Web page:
Gap Analysis Report

Recognizing that most states lack the expertise to develop and implement successful energy code policies and programs that will achieve 90 percent compliance by 2017, DOE/NETL funded BCAP to implement an 18-month project to provide Compliance Planning Assistance to a limited number of states. In the first phase of the project, the Gap Analysis, the BCAP team gathered extensive information on nearly twenty states and performed a comprehensive evaluation of each state’s energy codes program and identified strengths and weaknesses. BCAP examined and assessed the status and support available for code adoption, implementation, and enforcement in each state. The data gathered for each state included:

gap analysis report`

  • Status of energy codes and related policies
  • Code enforcement infrastructure, including but not limited to:
    • Presence or lack of infrastructure (e.g. small communities, rural areas)
    • Certification requirements for members of the construction industry
    • Certification requirements for code enforcement officials
    • Training requirements, content, and materials for all audiences, and
    • Related programs and protocols
  • Efforts to track and measure energy code implementation and compliance

Weaknesses or gaps identified highlight areas/issues where it was deemed essential for the state to apply a new approach or devote additional resources to its current efforts. In addition, BCAP identified funding and/or technical assistance available from relevant organizations and stakeholders and linked those opportunities to the applicable gaps.

State participation in the project was entirely voluntary. The states selected for this project were:

  • Active and engaged participants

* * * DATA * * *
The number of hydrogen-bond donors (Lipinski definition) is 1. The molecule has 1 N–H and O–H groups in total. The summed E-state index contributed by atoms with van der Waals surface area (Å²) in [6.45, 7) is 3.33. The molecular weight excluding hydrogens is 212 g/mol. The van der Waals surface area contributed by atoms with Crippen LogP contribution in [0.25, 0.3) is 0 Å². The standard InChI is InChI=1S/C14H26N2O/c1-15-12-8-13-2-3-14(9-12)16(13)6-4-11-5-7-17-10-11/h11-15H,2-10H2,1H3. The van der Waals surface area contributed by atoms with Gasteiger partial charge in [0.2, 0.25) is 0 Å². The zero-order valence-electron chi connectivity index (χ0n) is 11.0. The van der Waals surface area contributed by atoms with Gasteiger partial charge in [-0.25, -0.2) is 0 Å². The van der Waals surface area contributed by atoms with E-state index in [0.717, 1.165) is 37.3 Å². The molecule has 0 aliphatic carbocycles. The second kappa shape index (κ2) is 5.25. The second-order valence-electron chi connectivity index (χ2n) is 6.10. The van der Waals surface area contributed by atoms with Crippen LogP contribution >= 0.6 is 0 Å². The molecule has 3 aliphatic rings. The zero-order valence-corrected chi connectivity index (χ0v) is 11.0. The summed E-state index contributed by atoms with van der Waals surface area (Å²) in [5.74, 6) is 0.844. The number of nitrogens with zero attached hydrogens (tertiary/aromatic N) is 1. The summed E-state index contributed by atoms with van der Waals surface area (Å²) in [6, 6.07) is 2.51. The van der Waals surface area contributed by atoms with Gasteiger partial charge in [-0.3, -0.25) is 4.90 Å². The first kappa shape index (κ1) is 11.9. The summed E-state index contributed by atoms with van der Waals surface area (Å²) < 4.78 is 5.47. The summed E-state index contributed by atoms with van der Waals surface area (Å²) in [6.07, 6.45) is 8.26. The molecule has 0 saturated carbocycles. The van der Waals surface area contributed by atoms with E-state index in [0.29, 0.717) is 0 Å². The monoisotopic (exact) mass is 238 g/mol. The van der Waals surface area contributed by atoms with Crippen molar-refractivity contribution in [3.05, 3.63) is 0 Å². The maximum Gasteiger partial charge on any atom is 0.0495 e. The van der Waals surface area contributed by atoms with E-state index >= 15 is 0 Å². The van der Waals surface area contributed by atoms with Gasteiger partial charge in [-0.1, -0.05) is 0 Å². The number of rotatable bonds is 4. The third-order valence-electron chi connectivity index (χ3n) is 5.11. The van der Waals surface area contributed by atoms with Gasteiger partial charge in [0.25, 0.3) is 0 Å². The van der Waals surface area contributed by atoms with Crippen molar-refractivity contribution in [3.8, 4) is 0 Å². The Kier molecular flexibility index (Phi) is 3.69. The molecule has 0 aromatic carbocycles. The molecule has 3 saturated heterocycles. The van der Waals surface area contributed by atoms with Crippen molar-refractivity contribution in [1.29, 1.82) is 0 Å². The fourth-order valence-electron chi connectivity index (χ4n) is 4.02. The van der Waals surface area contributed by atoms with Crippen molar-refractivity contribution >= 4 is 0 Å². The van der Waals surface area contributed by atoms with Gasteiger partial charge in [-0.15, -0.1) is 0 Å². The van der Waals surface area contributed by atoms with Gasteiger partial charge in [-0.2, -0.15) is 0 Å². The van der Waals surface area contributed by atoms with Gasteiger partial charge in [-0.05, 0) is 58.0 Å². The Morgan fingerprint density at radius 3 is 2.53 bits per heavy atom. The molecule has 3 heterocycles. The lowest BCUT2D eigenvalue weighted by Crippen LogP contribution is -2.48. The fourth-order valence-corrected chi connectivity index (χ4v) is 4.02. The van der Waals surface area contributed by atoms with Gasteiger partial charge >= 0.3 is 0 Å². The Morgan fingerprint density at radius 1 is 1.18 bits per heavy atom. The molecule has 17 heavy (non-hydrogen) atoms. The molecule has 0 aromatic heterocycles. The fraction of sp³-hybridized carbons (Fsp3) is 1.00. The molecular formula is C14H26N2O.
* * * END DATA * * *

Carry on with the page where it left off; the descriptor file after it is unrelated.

• Identified by key stakeholders as likely to follow through on the assessment and recommendations, and
  • Interested in implementing program changes and/or new programs to increase the efficacy of building energy codes

To present our findings, BCAP prepared reports for each participating state that provided a comprehensive overview of the strengths and shortcomings of energy code efforts, identified specific strategies for improvement, and made general recommendations as appropriate.

Depending on availability, BCAP collected information in the following areas:


  • Construction – permits, projected construction rates
  • Energy – production, consumption, pricing
  • Code Adoption – state agency responsibility, activity, and level of code support; state advocates and opponents
  • State Policy – restrictive and supportive legislative language; pending legislation; support for above-code activities; technical code requirements; strengthening and weakening amendments
  • Local Policy – population centers and percentage of construction covered by an energy code; adoption of IBC, IRC, and IECC; local climate or green initiatives


  • Community Standards – rural and urban enforcement strategies including third party; available enforcement resources; evaluation measures in place
  • Enforcement Issues – energy code prioritization; code officials’ familiarity with energy provisions; persistent compliance issues
  • Certification Process – certification requirement and/or standard process; continuing education requirements
  • Products, Manufacturers, Services – effects of codes in jobs; available products and services

Education and Training

  • Code Inspectors – materials/resources utilized; CEU hours; permitting fees/funding for inspectors
  • Building Professionals – available training/education; building/architect association/certification board; existing in participant tracking
  • Content – scope and detail; incorporation of state compliance issues